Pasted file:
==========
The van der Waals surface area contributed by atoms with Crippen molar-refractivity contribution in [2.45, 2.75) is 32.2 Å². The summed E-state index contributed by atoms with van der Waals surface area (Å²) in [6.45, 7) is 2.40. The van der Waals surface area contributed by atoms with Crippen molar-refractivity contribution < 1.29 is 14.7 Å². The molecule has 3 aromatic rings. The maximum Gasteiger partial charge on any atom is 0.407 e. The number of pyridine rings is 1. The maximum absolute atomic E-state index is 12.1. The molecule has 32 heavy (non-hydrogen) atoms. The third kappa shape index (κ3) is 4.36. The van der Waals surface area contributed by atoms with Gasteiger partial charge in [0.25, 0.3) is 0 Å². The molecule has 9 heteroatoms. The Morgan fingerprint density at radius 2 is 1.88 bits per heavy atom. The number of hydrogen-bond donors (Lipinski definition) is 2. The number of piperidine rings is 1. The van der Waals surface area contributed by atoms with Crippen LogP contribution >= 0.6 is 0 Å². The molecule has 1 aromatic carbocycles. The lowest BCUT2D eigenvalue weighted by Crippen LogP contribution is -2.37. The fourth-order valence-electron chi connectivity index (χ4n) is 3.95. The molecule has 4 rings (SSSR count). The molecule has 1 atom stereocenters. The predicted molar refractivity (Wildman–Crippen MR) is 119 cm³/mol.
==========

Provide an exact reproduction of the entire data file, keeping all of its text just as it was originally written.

The van der Waals surface area contributed by atoms with Crippen molar-refractivity contribution in [2.45, 2.75) is 32.2 Å². The summed E-state index contributed by atoms with van der Waals surface area (Å²) in [6.45, 7) is 2.40. The van der Waals surface area contributed by atoms with Crippen molar-refractivity contribution < 1.29 is 14.7 Å². The molecule has 3 aromatic rings. The maximum Gasteiger partial charge on any atom is 0.407 e. The number of pyridine rings is 1. The maximum absolute atomic E-state index is 12.1. The molecule has 32 heavy (non-hydrogen) atoms. The third kappa shape index (κ3) is 4.36. The van der Waals surface area contributed by atoms with Gasteiger partial charge in [0.25, 0.3) is 0 Å². The molecule has 9 heteroatoms. The Morgan fingerprint density at radius 2 is 1.88 bits per heavy atom. The number of hydrogen-bond donors (Lipinski definition) is 2. The number of piperidine rings is 1. The van der Waals surface area contributed by atoms with Crippen LogP contribution >= 0.6 is 0 Å². The molecule has 1 aromatic carbocycles. The lowest BCUT2D eigenvalue weighted by Crippen LogP contribution is -2.37. The fourth-order valence-electron chi connectivity index (χ4n) is 3.95. The molecule has 4 rings (SSSR count). The molecule has 1 atom stereocenters. The predicted molar refractivity (Wildman–Crippen MR) is 119 cm³/mol.